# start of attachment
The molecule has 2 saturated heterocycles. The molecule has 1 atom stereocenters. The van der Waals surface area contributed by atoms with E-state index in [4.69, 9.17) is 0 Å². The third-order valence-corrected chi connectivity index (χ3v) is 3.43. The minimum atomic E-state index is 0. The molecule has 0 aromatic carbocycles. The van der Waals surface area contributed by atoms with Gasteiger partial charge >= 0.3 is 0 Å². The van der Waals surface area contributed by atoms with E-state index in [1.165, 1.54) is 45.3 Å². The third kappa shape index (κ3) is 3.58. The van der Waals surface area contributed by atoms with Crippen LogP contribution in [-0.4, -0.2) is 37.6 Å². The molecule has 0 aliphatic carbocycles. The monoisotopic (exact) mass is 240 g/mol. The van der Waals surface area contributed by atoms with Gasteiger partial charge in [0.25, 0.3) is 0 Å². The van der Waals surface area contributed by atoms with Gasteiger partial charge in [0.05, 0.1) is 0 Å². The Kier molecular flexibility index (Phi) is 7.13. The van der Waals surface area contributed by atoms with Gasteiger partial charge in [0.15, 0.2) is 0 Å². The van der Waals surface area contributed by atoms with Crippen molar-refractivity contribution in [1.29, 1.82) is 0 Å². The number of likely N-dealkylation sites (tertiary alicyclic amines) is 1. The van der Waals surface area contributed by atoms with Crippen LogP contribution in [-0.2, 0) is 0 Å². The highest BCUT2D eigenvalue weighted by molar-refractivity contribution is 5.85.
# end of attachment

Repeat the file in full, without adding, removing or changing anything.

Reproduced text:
The molecule has 2 saturated heterocycles. The molecule has 1 atom stereocenters. The van der Waals surface area contributed by atoms with E-state index in [4.69, 9.17) is 0 Å². The third-order valence-corrected chi connectivity index (χ3v) is 3.43. The minimum atomic E-state index is 0. The molecule has 0 aromatic carbocycles. The van der Waals surface area contributed by atoms with Gasteiger partial charge >= 0.3 is 0 Å². The van der Waals surface area contributed by atoms with E-state index in [1.165, 1.54) is 45.3 Å². The third kappa shape index (κ3) is 3.58. The van der Waals surface area contributed by atoms with Crippen LogP contribution in [-0.4, -0.2) is 37.6 Å². The molecule has 0 aliphatic carbocycles. The monoisotopic (exact) mass is 240 g/mol. The van der Waals surface area contributed by atoms with Gasteiger partial charge in [0.25, 0.3) is 0 Å². The van der Waals surface area contributed by atoms with Gasteiger partial charge in [0.05, 0.1) is 0 Å². The Kier molecular flexibility index (Phi) is 7.13. The van der Waals surface area contributed by atoms with Gasteiger partial charge in [0.15, 0.2) is 0 Å². The van der Waals surface area contributed by atoms with Crippen molar-refractivity contribution in [1.29, 1.82) is 0 Å². The number of likely N-dealkylation sites (tertiary alicyclic amines) is 1. The van der Waals surface area contributed by atoms with Crippen LogP contribution in [-0.2, 0) is 0 Å². The highest BCUT2D eigenvalue weighted by molar-refractivity contribution is 5.85.